DALLAS -- With discomfiting frequency, bands showing even the slightest hint of forward momentum are being thrust into large venues by an industry ravenous for success. Such rash decisions can often force a young act to assume a mantle that can rest uneasily.
No such worries for Mumford & Sons, a British folk foursome led by Marcus Mumford: they played the cozy Cambridge Room in March, returning as headliners to the same building, albeit in the spacious main room at Dallas' House of Blues Thursday night. Brimming with confidence and facing a sold-out crowd shouting lyrics back at them, it was a near-perfect snapshot of what can happen with a lot of skill, a little luck and a clutch of indelible songs that ache like long-buried love notes.
Touring behind their critically acclaimed debut, Sigh No More, and its popular (and profane) single, Little Lion Man, Mumford and his bandmates doled out a tight collection of bristling folk tunes that often made the House of Blues feel like a raucous pub (the two horn players providing occasional accompaniment didn't hurt either). Songs like the album's title track or Winter Winds showcased the band's penchant for spine-tingling four-part harmonies that hung in the air, lingering like smoke. Added to that was the dexterous display of musicianship; Mumford & Sons makes a little sound like a lot. There's no drummer to speak of -- Mumford himself sings, plays guitar and thwacks a kick drum with his right foot -- and the musicians rapidly shift from piano to accordion to banjo to upright bass. It makes for densely packed songs exploding into choruses that fill your heart with warmth when a few thousand people chant them.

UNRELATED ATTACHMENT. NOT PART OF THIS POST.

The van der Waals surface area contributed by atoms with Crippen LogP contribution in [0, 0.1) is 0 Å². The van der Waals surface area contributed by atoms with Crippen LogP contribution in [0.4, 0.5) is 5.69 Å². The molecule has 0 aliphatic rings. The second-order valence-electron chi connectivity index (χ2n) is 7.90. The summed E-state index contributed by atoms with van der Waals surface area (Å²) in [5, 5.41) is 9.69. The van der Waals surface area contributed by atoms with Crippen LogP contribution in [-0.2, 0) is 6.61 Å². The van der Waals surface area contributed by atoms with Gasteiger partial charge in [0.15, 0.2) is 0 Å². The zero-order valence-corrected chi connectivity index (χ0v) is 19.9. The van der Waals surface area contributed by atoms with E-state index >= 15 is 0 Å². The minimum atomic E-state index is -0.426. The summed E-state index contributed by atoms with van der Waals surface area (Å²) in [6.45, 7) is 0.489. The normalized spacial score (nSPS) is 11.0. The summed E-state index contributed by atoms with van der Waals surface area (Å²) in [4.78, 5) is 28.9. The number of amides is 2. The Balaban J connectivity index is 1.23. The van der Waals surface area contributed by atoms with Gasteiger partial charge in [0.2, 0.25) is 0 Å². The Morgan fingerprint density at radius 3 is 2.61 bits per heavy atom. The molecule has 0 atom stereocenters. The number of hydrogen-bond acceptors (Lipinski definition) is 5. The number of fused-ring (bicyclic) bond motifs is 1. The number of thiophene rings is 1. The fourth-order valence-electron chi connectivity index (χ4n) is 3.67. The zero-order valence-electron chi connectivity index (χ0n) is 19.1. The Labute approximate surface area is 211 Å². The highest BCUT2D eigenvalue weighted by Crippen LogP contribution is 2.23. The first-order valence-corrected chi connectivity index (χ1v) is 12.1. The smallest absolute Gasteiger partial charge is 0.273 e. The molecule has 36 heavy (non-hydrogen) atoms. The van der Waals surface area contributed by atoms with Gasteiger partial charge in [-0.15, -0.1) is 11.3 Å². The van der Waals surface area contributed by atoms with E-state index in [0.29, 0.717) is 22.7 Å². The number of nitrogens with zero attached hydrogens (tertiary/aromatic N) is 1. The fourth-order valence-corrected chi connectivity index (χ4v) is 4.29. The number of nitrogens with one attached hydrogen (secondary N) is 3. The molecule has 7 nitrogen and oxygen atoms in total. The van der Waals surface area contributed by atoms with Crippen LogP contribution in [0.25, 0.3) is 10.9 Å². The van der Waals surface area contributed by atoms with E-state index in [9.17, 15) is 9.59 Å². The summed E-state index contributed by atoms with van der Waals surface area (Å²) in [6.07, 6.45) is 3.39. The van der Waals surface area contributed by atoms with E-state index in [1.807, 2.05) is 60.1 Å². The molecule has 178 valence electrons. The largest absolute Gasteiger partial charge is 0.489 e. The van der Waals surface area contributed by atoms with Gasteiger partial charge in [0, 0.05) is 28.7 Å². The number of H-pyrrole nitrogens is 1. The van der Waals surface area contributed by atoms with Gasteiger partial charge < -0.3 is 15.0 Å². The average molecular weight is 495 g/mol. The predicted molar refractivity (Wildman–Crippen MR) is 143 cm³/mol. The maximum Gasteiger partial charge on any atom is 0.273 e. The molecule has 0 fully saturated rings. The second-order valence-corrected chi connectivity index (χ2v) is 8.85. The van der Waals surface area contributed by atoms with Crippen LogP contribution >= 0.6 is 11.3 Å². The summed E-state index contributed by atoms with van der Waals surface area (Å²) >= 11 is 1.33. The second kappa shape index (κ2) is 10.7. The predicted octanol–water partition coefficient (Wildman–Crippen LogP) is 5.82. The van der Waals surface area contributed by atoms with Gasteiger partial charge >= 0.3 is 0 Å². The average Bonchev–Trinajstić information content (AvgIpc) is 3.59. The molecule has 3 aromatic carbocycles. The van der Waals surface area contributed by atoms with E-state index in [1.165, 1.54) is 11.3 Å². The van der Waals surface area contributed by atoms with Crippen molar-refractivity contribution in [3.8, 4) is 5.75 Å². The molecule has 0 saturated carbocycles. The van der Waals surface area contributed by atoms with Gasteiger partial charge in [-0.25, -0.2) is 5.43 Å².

Although many are just learning of Mumford & Sons -- not many in Thursday's crowd, mind you; these were clearly passionate, long-time fans that knew Sigh No More inside and out -- the band itself is already pivoting toward what comes next. The fellas debuted a few new songs, such as Below My Feet, which hints at a more epic sound, befitting the sorts of ever-larger crowds they're finding themselves before. Hopefully, Mumford & Sons doesn't lose sight of the earthy, deeply romantic style which has brought them so much attention to date. The only thing worse than a band anointed too soon is one hastening to scramble away from that which has attracted fame.
My apologies, but no video for this review. My FlipCam's batteries gave up the ghost as I tried to record some of the opener, Cadillac Sky.